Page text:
Researchers from the University of Illinois at Urbana-Champaign and the Mayo Clinic in Rochester, Minnesota teamed up to create a new molecular probe which can measure and count RNA in cells and tissue as well as traditional dyes, according to a new study in Nature Communications.
The probe is taken from a conventional fluorescence in situ hybridization (FISH) technique, but uses compact quantum dots to illuminate molecules instead of fluorescent dyes. Made of zinc, selenium, cadmium and mercury alloy, the dots can emit color regardless of the size of the particle—unlike most quantum dots.
Additionally, their new discovery can overcome the limitations of dyes used during the FISH process which can quickly deteriorate and aren’t suitable for three-dimensional (3D) imaging, according to University of Illinois news story.
"By replacing dyes with quantum dots, there are no stability issues whatsoever and we can count numerous RNAs with higher fidelity than before," said Andrew Smith, an associate professor of Bioengineering and member of the research team, in the story. "Moreover, we uncovered a fundamental limit to the size of a molecular label in cells, revealing new design rules for analysis in cells."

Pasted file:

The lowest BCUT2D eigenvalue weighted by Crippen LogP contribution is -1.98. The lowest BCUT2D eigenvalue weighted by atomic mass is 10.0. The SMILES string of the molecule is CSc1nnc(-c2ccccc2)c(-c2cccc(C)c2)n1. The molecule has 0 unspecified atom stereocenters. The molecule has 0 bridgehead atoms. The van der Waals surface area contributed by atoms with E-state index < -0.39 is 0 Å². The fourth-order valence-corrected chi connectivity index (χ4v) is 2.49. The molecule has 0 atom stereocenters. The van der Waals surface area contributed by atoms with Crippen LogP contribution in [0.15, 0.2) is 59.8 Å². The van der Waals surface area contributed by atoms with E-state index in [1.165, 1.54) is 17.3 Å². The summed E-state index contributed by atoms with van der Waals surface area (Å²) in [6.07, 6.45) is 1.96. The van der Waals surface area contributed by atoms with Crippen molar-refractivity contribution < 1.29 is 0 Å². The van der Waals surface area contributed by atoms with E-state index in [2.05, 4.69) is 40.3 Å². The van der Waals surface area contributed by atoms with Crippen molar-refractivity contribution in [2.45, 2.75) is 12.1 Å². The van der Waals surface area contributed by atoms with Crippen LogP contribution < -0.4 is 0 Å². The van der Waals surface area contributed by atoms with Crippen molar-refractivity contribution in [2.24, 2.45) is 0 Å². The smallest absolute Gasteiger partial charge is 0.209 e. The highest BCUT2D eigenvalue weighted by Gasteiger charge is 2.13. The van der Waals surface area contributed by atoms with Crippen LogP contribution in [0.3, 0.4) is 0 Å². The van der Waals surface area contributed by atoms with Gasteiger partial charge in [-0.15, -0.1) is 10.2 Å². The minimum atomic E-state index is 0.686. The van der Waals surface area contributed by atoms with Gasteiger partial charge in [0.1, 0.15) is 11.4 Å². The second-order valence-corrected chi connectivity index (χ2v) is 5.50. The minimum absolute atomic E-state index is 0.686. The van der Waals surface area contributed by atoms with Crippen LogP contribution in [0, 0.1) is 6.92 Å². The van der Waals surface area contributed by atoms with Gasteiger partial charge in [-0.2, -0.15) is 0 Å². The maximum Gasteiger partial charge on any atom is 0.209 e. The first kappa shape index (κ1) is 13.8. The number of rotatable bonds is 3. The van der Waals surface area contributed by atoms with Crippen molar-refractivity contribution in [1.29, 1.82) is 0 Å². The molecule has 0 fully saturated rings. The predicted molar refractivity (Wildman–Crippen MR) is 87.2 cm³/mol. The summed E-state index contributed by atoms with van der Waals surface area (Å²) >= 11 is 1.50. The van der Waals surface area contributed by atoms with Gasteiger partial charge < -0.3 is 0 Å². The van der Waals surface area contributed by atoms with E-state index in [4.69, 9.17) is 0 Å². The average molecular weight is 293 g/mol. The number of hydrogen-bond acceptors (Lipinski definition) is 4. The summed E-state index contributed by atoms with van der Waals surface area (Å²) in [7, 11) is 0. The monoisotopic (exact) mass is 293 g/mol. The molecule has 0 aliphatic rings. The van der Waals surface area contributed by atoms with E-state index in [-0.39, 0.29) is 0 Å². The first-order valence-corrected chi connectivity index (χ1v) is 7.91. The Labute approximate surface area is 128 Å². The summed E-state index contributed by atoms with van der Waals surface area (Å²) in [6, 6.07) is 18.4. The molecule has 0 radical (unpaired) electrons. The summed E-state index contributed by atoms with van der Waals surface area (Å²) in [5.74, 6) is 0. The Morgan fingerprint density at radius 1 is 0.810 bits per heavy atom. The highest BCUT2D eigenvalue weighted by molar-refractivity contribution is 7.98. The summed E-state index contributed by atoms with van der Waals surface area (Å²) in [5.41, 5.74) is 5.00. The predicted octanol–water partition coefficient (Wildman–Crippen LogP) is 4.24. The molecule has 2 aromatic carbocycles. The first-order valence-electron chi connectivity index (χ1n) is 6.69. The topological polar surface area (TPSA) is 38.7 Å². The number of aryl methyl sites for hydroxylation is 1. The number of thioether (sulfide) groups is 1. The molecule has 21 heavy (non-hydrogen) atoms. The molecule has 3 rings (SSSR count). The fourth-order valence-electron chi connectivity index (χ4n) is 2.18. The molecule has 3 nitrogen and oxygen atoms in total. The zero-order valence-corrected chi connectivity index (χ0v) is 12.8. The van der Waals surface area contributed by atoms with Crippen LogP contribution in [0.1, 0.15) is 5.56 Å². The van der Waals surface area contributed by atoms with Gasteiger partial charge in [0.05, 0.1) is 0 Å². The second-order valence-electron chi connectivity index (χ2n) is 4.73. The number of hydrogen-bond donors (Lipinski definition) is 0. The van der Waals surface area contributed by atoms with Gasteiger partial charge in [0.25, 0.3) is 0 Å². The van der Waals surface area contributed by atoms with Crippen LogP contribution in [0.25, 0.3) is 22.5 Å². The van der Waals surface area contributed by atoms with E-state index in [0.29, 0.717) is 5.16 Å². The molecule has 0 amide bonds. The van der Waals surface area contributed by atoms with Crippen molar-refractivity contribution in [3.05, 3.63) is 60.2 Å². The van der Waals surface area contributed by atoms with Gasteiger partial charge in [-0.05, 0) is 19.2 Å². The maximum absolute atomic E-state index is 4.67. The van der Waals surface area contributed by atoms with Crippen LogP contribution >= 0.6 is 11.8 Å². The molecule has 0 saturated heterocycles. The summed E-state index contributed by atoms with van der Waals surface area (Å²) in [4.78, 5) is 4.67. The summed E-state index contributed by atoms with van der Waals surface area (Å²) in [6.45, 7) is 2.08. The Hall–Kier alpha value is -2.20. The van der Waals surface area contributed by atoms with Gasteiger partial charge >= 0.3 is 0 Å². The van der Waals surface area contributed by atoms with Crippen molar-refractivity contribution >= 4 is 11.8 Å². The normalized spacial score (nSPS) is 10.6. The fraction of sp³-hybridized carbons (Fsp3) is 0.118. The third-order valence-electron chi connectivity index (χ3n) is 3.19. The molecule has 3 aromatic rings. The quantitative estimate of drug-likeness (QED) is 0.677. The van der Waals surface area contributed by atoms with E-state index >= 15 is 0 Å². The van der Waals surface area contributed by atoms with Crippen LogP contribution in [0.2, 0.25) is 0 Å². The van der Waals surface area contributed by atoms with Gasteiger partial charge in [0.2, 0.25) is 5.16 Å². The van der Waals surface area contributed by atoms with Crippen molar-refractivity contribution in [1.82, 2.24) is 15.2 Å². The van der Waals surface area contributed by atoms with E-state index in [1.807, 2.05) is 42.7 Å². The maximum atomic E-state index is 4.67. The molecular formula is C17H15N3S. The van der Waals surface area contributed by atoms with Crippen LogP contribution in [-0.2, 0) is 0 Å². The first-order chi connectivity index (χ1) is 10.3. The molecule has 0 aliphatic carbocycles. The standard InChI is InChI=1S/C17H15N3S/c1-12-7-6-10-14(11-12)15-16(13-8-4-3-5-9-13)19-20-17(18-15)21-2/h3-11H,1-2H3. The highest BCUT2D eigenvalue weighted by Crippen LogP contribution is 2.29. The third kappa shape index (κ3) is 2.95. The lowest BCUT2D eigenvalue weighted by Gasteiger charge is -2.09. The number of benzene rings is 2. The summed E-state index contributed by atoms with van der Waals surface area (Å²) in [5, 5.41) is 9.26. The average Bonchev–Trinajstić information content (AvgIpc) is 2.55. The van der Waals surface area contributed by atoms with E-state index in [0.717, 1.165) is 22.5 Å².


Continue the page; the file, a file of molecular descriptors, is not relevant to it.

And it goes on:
In testing HeLa cells and prostate cancer cells, the team found dye-based FISH cell counts declined in minutes, but their new quantum dot method allowed RNA to be counted for more than 10 minutes and made it possible to perform 3D cell imaging.
"This is important because images of cells and tissues are acquired slice-by-slice in sequence, so later slices that are labeled with dyes are depleted before they can be imaged," Smith added.